Port protection becomes high-tech

Today's James Bond uses `sniffer' to `smell' bombs, device to read fingerprints

August 01, 2004|By Meredith Cohn | Meredith Cohn,SUN STAFF

As technology catches up with America's new security needs, those charged with protecting the vast waterfronts of 361 U.S. ports and billions of tons of cargo are being presented with a dizzying array of anti-terrorism gadgetry that their makers insist can do better than a fence and a guard.

And with lives and global commerce on the line, many ports are at least exploring what is available.

Experts say this James Bond-style equipment is still evolving. Most of it carries hefty price tags, companies acknowledge. And despite sweeping new security rules for ports and ships recently imposed by domestic and foreign governments, there are no standards or guidelines for what to buy.

There also is a lot out there: Sonar to detect movement underwater near a ship; "smart" cameras that zero in on intruders; biometric readers that can identify fingerprints on contact. There are also such things as "sniffers" in the works that can "smell" the presence of chemical weapons.

"Most seaports are giant economic engines, they're vital to the military and they're very spread out, so we're going to have to start looking at technology for security," said Jay Grant, director of the Port Security Council of America, an industry group that seeks funds for marine facilities.

For the most part, Grant said the public and private facilities and ships that need protecting have not invested heavily in technology because the funds haven't been available. The average port could spend $3 million just on traditional fencing, he said.

The Coast Guard puts the minimum cost for securing ports and ships at $7 billion, which Grant labels a conservative number that aims to cover minimal items such as fences, lights, cameras and security guards.

So far, the federal Department of Homeland Security has handed out about $500 million in grants, although another round of funding is expected soon.

Ports investigating high-tech equipment include Baltimore, where officials hope to install fencing equipped with fiber optics that can detect when someone is trying to improperly enter.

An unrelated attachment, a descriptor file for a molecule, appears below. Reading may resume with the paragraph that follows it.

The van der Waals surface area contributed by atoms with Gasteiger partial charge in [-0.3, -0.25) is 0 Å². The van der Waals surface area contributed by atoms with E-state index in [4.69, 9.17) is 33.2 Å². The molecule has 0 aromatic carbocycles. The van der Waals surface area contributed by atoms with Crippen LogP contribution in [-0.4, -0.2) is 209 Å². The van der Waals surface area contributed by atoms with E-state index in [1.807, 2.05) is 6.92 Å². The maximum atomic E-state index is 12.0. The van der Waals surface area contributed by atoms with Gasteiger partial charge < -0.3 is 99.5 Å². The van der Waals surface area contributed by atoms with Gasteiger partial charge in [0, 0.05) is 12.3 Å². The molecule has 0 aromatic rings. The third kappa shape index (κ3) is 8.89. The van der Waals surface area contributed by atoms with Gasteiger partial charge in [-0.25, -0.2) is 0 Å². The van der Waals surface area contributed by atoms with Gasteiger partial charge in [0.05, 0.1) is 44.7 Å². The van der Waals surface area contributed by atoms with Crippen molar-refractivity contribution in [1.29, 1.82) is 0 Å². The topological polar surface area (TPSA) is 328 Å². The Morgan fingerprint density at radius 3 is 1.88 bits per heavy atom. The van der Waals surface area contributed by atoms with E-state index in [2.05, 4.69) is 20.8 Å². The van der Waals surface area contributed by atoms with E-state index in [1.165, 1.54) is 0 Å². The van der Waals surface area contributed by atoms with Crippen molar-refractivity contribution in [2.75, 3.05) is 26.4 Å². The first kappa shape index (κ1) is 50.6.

The Port of Virginia - Norfolk, Newport News, Portsmouth and Front Royal - has been among the first to purchase a $100,000 radiation isotope identification device to scan trucks and containers for bombs.

Other ports have made investments in a variety of products. Here are some of the devices employed for commercial and military use on the waterfront:

CompuDyne Corp.'s Waterside Sentry System uses radar and sonar technology aboard ships to detect a seaborne threat from up to 50 miles away. It can automatically alert the Coast Guard or other defense agency.

An alarm is sounded and closed-circuit television cameras equipped with thermal imaging for nighttime can locate and track the potential threat and send the information and pictures to authorities.

The system was developed by CompuDyne's Quanta Systems division in Gaithersburg after the terrorist attack on the USS Cole in Yemen in 2000. It's being used aboard Navy ships and other government vessels. The system has sparked interest from commercial users, such as sea-based oil rigs, cargo vessels and cruise lines, said Philip M. Blackmon, president and chief executive of Quanta Systems.

"By using electronic monitoring, you overcome the human error factor," he said. "People get fatigued and distracted, systems do not."

VistaScape Security Systems' Security Data Management System relies on surveillance cameras mounted around a port facility.

The software is set up to identify security violations, which are defined by a specific port and can be changed with local or national threat levels. A monitor will show actual pictures of a threatening boat or person. And to depict speed and direction, icons dot the screen like a Pac-Man.

The Atlanta company's system, launched in 2002, was recently purchased by a port facility in San Diego, paid for with part of a $2.12 million federal grant. The system can be used at airports, chemical facilities, national borders, energy substations and pipelines, according to Glenn McGonnigle, the company's chief executive.

"In the past couple of years, we've seen quite a rise in both motivation and financial resources to take action," he said.

Datastrip Inc.'s hand-held biometric identity document reader is capable of decoding fingerprints, text and photographs with one look at a document such as a driver's license, passport or company identification card presented by a seafarer boarding a ship.

The readers can verify a person's identity, or flag a person on a government watch list, through a fingerprint or specific information embedded in a bar code, a driver's license or other form of identification.

It's now used by the Liberian International Ship & Corporate Registry, responsible for tracking 500,000 active seafarers on 2,000 Liberian-flagged vessels. Some U.S. petrochemical facilities also use it.

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